The present invention relates to integral, composite wound dressings employing a hydrogel layer for absorbing and retaining exudate as well as an outer layer which protects the dressing and the wound while at the same time being vapor-permeable to permit transpiration of liquid and thus provide maximal protection against pooling.

The composite dressing also includes an adhesive for securing the dressing in place and thereby provides, in a composite structure, all of the essential elements for the dressing, including adhesion to the skin.

The concept of employing hydrogels for wound dressings is per se known and shown, for example, in certain of the prior art references previously discussed.

As is known, hydrogels in general possess the ability to absorb and retain large quantities of liquid such as wound exudate. By way of illustration, U.S. Pat. No. 4,300,820 issued to Shah relates to a novel class of hydrogels useful for wound dressings, which can absorb more than 45% of their weight of water and may even absorb more than ten times their weight of water, depending upon their composition and ratios of ingredients. Other useful hydrogels include those recited in the aforementioned U.S. Pat. Nos. 3,419,006; 3,664,343 and 3,993,551, as well as others heretofore known in the art.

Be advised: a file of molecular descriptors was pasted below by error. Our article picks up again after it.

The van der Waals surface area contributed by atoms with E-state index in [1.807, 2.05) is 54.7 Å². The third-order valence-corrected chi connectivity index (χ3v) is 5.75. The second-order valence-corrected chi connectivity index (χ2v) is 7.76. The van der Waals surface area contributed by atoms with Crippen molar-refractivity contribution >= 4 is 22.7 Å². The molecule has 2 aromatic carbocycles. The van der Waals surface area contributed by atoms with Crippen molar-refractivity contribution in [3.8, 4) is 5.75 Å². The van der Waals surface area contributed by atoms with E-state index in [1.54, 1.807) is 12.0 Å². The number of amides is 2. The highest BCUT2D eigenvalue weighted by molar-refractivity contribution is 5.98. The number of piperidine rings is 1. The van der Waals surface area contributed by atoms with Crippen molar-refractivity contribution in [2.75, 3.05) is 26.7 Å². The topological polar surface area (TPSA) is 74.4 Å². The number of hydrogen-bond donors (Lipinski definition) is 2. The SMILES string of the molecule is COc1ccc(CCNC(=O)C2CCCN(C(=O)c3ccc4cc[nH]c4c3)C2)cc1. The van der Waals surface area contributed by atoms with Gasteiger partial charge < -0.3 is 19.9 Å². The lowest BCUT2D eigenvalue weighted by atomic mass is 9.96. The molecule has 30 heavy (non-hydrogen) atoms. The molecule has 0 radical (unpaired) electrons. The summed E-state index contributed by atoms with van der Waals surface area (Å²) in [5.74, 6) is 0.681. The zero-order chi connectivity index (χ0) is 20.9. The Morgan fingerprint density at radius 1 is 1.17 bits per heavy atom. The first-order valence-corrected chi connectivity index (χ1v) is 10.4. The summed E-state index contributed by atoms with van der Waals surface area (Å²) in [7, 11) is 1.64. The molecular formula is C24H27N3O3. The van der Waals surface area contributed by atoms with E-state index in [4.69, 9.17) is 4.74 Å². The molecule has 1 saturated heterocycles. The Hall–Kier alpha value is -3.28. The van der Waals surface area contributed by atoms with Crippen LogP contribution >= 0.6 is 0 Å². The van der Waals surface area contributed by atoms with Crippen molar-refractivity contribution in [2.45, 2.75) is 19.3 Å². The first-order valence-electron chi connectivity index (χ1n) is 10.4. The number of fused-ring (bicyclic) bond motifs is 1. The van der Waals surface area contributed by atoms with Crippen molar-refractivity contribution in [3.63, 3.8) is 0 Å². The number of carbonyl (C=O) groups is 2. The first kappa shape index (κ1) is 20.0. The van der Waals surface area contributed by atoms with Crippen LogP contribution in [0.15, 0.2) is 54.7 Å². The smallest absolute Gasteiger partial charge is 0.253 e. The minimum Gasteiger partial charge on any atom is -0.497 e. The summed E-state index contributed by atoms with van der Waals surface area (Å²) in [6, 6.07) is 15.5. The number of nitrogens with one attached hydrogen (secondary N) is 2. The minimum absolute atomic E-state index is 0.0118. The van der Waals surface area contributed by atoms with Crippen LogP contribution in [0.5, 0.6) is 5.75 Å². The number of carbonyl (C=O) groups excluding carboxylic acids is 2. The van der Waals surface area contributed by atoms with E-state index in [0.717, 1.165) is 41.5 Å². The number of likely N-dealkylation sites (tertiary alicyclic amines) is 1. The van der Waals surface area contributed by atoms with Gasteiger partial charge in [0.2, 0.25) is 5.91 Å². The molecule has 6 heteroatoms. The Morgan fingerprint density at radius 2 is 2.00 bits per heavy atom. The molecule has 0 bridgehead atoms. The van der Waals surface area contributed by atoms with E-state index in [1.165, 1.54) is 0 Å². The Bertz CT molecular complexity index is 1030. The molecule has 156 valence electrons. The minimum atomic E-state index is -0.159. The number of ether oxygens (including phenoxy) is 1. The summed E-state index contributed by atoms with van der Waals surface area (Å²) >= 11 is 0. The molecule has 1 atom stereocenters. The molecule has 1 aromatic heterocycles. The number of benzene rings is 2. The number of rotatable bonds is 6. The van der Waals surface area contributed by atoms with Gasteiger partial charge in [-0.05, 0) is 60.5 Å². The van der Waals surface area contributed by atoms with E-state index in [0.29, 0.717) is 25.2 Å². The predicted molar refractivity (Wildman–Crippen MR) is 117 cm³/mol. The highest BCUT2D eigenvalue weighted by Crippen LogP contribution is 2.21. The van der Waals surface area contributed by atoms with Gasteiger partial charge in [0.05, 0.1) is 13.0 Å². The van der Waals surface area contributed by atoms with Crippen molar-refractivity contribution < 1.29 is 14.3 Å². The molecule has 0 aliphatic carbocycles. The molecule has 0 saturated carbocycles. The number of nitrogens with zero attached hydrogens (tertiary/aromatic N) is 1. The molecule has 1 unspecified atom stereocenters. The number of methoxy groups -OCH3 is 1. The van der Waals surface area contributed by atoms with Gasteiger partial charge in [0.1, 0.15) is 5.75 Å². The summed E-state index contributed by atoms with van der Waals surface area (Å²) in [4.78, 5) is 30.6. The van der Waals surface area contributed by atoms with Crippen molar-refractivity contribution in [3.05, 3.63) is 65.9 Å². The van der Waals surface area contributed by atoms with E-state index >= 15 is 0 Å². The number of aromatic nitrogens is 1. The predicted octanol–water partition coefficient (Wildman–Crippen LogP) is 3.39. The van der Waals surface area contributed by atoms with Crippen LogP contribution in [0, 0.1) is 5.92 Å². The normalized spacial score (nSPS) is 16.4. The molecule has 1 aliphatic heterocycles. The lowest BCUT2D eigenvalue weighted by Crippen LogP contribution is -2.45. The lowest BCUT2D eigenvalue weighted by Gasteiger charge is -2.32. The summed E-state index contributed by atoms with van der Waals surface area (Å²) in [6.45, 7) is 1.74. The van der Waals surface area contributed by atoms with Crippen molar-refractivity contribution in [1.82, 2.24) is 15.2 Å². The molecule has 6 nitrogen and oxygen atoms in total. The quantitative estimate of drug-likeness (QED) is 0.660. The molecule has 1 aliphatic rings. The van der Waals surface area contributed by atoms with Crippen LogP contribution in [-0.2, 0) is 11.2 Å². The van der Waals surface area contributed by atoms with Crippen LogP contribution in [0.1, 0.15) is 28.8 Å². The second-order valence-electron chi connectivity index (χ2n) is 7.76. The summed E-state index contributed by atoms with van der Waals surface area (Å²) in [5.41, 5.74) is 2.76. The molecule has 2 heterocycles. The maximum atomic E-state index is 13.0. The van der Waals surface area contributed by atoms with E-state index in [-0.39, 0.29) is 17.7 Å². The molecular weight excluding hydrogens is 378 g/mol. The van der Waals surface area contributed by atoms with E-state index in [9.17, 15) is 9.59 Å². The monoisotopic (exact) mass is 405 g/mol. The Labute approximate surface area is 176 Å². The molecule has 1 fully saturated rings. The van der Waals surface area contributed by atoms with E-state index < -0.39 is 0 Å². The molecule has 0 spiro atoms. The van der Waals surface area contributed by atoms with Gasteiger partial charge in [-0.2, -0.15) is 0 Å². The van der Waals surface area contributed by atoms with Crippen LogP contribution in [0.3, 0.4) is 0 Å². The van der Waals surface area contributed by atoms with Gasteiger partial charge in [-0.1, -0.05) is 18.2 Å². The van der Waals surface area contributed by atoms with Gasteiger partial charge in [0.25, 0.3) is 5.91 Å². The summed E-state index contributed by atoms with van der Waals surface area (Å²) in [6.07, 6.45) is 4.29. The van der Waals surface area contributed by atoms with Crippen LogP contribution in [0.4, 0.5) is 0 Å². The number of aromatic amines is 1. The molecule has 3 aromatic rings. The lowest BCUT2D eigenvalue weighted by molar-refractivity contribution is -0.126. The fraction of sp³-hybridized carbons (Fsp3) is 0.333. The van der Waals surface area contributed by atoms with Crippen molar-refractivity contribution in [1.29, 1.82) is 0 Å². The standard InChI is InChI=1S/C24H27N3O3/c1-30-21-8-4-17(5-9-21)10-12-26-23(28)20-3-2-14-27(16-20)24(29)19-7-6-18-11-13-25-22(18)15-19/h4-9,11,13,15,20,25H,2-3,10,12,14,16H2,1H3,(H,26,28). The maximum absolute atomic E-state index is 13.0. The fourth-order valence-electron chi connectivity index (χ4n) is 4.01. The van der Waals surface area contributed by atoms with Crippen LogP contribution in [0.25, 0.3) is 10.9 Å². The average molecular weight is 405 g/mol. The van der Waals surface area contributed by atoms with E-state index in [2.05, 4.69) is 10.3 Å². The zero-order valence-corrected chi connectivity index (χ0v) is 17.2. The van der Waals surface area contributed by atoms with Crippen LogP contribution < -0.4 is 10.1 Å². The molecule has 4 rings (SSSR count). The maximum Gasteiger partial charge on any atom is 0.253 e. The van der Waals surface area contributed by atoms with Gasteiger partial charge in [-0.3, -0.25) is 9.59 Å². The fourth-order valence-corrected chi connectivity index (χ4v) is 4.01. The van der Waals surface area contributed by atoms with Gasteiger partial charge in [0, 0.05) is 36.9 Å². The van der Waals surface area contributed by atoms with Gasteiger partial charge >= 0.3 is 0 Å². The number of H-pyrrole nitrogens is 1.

For a further understanding of the nature and objects of the invention, reference is made to the accompanying illustrative drawings.

As shown in FIG. 1, wound dressing 10 comprises, as essential elements, an oxygen- and water vapor-permeable outer layer 16, hydrogel layer 12 and adhesive layer 14. In the illustrated embodiment, a vapor impermeable removable outer sheet 18 is also provided.

Sheet 18, which may be made of any suitable material such as ethylene vinyl acetate and which may be on the order of 1 to 10 mils thick, serves as a support for the dressing prior to application and further serves as a moisture barrier to prevent drying of the hydrogel during the dressing shelf life. However, it will be appreciated that where the essential components of the dressing possess sufficient dimensional stability, sheet 18 may be eliminated, in which event the requisite moisture barrier during shelf life may be provided by suitable packaging means e.g. a metal foil or plastic wrap.